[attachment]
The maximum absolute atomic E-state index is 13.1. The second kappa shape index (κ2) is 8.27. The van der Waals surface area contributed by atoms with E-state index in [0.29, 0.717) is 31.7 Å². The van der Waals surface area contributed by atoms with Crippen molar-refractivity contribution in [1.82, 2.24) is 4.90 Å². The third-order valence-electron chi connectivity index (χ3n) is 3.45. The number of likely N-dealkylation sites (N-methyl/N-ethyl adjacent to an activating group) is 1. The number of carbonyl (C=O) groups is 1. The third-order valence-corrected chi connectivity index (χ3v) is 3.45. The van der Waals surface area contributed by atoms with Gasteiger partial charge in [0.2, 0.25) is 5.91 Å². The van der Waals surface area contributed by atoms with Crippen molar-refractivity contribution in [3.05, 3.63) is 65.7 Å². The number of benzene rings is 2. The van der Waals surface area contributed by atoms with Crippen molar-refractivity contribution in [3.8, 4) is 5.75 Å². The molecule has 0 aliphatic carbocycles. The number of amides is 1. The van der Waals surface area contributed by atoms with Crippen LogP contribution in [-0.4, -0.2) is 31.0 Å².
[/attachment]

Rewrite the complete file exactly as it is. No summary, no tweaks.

The maximum absolute atomic E-state index is 13.1. The second kappa shape index (κ2) is 8.27. The van der Waals surface area contributed by atoms with E-state index in [0.29, 0.717) is 31.7 Å². The van der Waals surface area contributed by atoms with Crippen molar-refractivity contribution in [1.82, 2.24) is 4.90 Å². The third-order valence-electron chi connectivity index (χ3n) is 3.45. The number of likely N-dealkylation sites (N-methyl/N-ethyl adjacent to an activating group) is 1. The number of carbonyl (C=O) groups is 1. The third-order valence-corrected chi connectivity index (χ3v) is 3.45. The van der Waals surface area contributed by atoms with Gasteiger partial charge in [0.2, 0.25) is 5.91 Å². The van der Waals surface area contributed by atoms with Crippen molar-refractivity contribution in [3.05, 3.63) is 65.7 Å². The number of benzene rings is 2. The van der Waals surface area contributed by atoms with Crippen molar-refractivity contribution in [3.8, 4) is 5.75 Å². The molecule has 0 aliphatic carbocycles. The number of amides is 1. The van der Waals surface area contributed by atoms with Crippen LogP contribution in [-0.4, -0.2) is 31.0 Å².